Here’s an urban arts scenario that appears to come with its own interpretive paradigm: a tale of two cities (or two sides of one city) and, as it turns out, two countries (both of which, in turn, have at least two sides).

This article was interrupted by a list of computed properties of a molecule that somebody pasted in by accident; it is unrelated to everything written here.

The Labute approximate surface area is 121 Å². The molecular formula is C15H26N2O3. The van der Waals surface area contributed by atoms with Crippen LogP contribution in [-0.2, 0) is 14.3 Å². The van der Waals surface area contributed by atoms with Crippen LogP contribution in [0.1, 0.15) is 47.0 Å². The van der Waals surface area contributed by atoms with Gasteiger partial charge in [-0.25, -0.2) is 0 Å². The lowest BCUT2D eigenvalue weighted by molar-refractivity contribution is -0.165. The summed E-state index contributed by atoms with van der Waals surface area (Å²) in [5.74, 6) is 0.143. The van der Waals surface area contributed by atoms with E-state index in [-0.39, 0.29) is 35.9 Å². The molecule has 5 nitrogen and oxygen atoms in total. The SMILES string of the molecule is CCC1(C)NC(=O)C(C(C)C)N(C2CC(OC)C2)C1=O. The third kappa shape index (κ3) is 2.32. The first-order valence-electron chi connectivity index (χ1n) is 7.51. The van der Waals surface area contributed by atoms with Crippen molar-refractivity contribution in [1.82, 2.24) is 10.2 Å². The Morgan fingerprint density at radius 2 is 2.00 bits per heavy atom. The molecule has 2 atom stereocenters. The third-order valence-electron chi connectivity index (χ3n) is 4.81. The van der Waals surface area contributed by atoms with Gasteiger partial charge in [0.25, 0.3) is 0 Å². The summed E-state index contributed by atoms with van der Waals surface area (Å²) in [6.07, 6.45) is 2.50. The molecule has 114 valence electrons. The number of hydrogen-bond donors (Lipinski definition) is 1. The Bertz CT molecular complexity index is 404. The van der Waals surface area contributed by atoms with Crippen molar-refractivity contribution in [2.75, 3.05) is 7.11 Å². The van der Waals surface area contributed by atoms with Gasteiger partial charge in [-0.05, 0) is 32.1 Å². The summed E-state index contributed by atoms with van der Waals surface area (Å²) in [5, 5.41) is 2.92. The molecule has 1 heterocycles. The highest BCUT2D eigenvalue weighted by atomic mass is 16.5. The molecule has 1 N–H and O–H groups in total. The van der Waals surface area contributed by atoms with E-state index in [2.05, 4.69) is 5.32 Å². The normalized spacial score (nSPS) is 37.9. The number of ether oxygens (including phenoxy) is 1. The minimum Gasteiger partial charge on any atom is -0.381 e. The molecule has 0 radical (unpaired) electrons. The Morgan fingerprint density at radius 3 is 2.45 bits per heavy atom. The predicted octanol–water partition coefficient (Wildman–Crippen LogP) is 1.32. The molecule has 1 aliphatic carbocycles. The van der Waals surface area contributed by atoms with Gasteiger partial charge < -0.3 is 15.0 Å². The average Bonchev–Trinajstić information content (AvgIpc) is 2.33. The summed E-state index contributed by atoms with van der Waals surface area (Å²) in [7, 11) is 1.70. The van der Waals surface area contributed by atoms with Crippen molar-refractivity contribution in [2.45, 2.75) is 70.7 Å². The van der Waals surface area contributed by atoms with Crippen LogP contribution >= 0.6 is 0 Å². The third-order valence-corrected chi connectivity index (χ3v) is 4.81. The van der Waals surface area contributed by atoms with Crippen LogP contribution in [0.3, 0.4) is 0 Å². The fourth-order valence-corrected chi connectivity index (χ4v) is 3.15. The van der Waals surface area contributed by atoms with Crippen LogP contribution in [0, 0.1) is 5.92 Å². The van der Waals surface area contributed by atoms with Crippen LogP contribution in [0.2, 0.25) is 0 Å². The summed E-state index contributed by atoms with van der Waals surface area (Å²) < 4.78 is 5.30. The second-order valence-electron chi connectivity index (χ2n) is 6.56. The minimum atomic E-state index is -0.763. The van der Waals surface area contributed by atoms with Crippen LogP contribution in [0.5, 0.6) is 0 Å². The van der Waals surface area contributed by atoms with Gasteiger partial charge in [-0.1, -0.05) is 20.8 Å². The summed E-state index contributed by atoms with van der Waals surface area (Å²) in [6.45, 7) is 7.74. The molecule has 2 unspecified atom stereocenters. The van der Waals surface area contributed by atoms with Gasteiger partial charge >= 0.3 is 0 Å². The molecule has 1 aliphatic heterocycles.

In Johannesburg this month, you can make your way to the Market Theatre in Newtown to see Paradise Blue, Dominique Morisseau’s play about a jazz club in Black Bottom, Detroit, a “black spot” that was destroyed slowly by white mayors, councillors and business people in the decades after World War 2. It’s a tale about race in the US, about white government undermining black self-sufficiency through the language of urban decay. This kind of rhetorical trick is all too familiar to South Africans who recall the forced removals and demolitions enacted by the apartheid government at that time.

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